Three Types of Anti-Vaxxers, One Million Types of Preventable Diseases.

Pictured above is a sinister vaccine; it may save our lives, but is it gluten free?

Throughout New South Wales society, the issue of vaccine hesitancy has become increasingly prevalent. No more is a person’s trust paired with their, local, General Practitioner; it is now in the hands of forums and individuals whose medical backgrounds include crystal therapy, veganism, and a relentless hatred for evil Pharmaceutical Corporations. With the sudden influx of “I know more than the person who trained in a medical degree for four years” mentality, it has become evident that there will ultimately always be three types of vaccine hesitant individuals you’re likely to encounter throughout your quaint, vaccinated, disease free life.


The Inquisitor

This type of vaccine hesitant individual is the least likely of the three types to cause a mass re-emergence of polio; whilst they may have questions and concerns regarding vaccines their attitude is most likely to be accepting of a doctor’s immunisation recommendations. Although this individual may seem minorly hesitant to vaccines it can prove to benefit the relationship which this individual has with their doctor; sharing information regarding immunisation provides the opportunity to educate and build trust, ultimately improving the doctor-patient relationship (Schwartz and Caplan, 2011). After all a doctors’, primary concern is to “promote health [and] to prevent illness” (Johnstone, 2016), so the conversation which the questioning of vaccines creates holds the potential to deeply benefit the access of information which individuals have in regards to immunisation. The questioning of vaccines even encourages doctors to stay up to date in regards to both sides of the vaccine argument thereby making it even more effortless than it already is to prove the naivety of anti-vaccination attitudes. However, although these individuals may prove to be a lesser of three evils they still prove to provide a variety of concerns; these individuals have a much higher chance of foregoing vaccines and not realising the danger which it poses to society, in the case of immunisation ignorance about vaccines is not bliss, it is, in fact, death by preventable diseases. Having questions pertaining to certain vaccines, does not justify a total ignorance to the fact that your child should be immunised throughout certain stages of their life (Schwartz and Caplan, 2011); in fact, information is so readily accessible you can discover a variety of clinical knowledge regarding vaccines and educate yourself through the immunise.health.gov.au site. Thus, although this type of vaccine hesitant individual may be the least likely to usher in the plague 2.0, being ill-informed, or just generally not caring about vaccination schedules, proves to be irresponsible and does not serve as reason enough for them to not immunise themselves or their children.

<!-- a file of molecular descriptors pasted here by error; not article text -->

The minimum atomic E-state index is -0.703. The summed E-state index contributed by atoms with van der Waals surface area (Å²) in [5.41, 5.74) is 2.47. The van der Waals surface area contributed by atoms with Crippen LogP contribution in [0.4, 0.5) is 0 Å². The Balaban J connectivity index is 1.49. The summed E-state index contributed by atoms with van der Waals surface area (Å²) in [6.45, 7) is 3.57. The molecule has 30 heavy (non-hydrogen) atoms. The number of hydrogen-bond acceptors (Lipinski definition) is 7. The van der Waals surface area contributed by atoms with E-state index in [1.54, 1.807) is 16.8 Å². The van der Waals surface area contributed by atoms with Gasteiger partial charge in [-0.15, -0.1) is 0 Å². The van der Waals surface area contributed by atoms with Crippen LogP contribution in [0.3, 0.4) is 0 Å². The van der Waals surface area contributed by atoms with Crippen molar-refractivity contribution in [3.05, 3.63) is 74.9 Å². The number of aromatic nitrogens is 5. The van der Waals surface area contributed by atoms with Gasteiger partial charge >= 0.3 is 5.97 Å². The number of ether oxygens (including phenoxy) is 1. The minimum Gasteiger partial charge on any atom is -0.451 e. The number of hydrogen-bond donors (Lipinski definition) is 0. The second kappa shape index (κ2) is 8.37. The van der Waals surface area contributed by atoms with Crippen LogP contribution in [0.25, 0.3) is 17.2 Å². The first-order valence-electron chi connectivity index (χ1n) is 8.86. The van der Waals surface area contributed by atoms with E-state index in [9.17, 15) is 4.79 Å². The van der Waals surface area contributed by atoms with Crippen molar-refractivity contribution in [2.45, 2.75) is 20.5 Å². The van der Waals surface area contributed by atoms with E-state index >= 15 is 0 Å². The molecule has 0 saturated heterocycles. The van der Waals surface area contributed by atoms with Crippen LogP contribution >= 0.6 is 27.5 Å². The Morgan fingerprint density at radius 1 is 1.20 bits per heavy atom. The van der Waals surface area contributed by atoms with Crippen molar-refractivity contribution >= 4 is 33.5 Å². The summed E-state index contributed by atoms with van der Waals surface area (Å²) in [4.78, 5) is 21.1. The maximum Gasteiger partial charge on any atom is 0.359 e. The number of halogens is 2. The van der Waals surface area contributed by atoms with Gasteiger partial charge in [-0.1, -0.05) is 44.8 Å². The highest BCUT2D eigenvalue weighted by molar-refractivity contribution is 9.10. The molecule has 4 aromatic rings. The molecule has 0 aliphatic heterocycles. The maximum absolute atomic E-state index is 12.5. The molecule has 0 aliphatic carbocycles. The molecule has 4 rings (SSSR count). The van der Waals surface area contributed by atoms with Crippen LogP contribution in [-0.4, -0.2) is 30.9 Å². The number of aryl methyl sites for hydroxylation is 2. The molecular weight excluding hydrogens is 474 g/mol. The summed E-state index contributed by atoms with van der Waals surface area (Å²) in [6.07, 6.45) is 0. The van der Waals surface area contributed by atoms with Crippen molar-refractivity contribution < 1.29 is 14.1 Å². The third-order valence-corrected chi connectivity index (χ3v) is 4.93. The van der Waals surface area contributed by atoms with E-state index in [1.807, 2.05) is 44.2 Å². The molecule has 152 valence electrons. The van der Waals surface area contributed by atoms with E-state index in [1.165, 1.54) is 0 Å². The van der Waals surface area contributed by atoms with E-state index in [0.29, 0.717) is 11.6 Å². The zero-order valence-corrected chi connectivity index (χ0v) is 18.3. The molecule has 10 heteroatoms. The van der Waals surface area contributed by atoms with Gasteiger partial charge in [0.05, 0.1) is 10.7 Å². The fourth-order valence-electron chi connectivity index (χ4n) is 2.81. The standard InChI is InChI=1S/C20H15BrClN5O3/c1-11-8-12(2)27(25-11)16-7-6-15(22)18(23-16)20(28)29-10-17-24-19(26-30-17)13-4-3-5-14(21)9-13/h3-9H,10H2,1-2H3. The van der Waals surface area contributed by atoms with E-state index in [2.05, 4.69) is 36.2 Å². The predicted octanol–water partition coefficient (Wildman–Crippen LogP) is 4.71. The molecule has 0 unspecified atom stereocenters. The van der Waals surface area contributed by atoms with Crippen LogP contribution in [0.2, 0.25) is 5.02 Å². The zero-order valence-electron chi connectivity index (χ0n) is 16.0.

This video should be compelling in convincing The Inquisitor that vaccination is needed.


The One Who Alters Immunisation Schedules